Gazpacho is a cold soup made of extra virgin olive oil, tomato, pepper, vinegar, garlic and salt. It comes from the southern autonomous community of Andalusia, the world’s largest olive oil-producing region.
Andalusian Gazpacho was born as a simple daily solution for farmers working in one of the hottest European regions. Today, it is served worldwide with an ever-growing number of variations and additions.
“EVOO is fat that must be used in the right quantities, possibly cold, avoiding preparations that can put its polyphenols and its many other unique elements at risk,” Cappuccio said. “It is an aromatic, traditional ingredient, to be used mostly in small quantities, I would say no more than 30 grams per serving.”
EVOO soups beyond the tradition
EVOOs add unique flavors to traditional soups. They also help chefs give life to new preparations and soups, including Marchini’s unique take on the traditional ramen soup from Japan.
As the soup’s base, he used high-quality extra virgin olive oil and other raw materials from the Italian cuisine to import the famous Japanese soup and reinvent it.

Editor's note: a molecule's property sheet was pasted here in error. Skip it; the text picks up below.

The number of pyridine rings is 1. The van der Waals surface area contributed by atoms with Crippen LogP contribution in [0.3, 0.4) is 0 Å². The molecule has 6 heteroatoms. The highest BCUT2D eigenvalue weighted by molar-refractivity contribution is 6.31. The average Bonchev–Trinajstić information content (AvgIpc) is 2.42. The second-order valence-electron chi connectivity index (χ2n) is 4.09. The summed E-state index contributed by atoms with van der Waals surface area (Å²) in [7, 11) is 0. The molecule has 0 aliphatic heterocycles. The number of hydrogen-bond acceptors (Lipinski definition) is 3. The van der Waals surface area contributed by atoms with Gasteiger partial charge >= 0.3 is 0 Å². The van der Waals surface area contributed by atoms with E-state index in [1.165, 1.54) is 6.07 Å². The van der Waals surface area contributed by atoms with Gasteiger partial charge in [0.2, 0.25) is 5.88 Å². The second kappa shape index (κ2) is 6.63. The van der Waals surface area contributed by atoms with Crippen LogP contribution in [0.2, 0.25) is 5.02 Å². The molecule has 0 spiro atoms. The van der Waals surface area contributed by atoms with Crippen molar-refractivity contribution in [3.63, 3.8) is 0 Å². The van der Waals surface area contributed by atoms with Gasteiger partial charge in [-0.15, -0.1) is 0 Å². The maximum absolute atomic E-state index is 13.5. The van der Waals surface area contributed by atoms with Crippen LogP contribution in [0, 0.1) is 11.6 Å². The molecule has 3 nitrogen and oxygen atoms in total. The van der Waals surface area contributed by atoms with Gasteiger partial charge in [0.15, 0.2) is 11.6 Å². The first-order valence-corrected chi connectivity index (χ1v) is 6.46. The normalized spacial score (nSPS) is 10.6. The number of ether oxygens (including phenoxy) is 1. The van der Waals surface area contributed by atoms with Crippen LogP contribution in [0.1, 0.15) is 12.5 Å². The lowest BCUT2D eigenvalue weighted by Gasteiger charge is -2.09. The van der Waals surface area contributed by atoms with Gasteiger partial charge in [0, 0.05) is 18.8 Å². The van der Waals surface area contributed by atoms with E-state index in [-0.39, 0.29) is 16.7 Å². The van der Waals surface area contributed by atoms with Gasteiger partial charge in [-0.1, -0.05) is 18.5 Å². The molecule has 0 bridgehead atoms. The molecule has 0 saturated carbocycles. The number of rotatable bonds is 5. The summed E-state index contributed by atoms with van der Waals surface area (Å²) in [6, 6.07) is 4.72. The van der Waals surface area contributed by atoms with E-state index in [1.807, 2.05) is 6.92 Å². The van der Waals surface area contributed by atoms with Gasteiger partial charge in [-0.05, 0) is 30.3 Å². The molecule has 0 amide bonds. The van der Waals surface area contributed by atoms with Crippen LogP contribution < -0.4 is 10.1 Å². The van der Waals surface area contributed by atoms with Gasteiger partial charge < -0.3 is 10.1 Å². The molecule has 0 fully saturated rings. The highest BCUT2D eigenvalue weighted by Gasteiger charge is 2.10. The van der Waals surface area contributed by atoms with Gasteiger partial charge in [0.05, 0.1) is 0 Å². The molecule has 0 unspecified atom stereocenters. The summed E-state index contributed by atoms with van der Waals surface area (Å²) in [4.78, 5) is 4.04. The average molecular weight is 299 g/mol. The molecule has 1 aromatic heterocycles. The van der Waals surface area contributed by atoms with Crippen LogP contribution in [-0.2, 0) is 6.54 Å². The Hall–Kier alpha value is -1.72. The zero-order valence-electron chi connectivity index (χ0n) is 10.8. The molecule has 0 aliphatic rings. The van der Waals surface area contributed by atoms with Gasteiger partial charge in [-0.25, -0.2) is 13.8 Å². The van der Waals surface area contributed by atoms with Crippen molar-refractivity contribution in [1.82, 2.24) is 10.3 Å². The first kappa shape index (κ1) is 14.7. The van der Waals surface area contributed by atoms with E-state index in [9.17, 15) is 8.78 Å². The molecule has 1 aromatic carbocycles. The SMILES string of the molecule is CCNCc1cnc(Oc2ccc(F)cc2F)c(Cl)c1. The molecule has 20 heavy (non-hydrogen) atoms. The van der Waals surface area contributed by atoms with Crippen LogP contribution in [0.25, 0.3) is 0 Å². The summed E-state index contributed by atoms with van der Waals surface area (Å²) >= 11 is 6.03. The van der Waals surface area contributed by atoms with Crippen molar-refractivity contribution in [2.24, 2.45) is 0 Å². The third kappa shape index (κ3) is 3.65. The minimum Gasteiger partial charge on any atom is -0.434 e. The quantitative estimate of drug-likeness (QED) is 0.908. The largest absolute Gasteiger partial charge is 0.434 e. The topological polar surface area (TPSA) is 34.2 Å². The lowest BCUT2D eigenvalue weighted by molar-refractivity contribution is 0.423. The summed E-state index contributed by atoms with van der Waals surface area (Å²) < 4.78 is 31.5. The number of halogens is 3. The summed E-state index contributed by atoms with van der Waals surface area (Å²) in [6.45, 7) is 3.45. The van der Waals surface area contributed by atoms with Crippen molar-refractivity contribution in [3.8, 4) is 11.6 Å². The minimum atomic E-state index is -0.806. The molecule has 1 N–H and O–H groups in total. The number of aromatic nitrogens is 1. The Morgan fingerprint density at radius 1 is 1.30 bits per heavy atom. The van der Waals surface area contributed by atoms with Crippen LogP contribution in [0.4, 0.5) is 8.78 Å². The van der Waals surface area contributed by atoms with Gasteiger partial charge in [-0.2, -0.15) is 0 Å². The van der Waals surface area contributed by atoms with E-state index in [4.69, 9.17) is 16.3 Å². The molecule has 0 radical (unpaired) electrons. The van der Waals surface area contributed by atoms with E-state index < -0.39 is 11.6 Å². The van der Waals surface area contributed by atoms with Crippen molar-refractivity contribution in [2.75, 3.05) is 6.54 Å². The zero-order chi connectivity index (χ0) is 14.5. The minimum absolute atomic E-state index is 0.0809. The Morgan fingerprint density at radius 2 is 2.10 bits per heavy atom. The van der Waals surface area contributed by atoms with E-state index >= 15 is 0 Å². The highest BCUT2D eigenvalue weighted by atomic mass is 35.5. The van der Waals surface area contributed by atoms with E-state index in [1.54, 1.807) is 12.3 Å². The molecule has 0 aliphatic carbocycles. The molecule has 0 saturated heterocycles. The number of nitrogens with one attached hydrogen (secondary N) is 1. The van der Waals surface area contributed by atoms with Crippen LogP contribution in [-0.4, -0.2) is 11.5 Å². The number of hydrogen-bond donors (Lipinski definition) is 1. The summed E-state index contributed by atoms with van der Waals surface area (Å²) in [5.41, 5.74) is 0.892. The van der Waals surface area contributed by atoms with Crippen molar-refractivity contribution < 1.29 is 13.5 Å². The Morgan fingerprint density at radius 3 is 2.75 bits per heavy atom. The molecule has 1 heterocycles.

“Ramen is a concept of soup, part of the Japanese culture that we all admire and like to explore,” Marchini said. “Many love ramen, and I used the idea behind its preparation to transfer it to an Italian and regional cuisine.”
In such a dish, where cabbage is reminiscent of the Japanese algae, Ramen noodles become very thin egg-based spaghetti. Garlic, rosemary and tomato concentrate form a broad base of flavors; a robust EVOO is required.
“The broth, which becomes a highly concentrated vegetable broth, is made out of mallard bones which are previously completely freed of fats,” Marchini said. “The fat portion is then re-introduced in the soup thanks to mounted extra virgin olive oil, which has a unique herbal flavor. It becomes perfectly scented vegetable fat.”
“That is why for this preparation, I need a robust Sicilian extra virgin olive oil, rich in notes such as tomato leaf, that allows me to emphasize the flavor,” he concluded.
Where to buy a good extra virgin olive oil
Specialty food shops that deal directly with producers or importers are the best place to start when looking for extra virgin olive oil.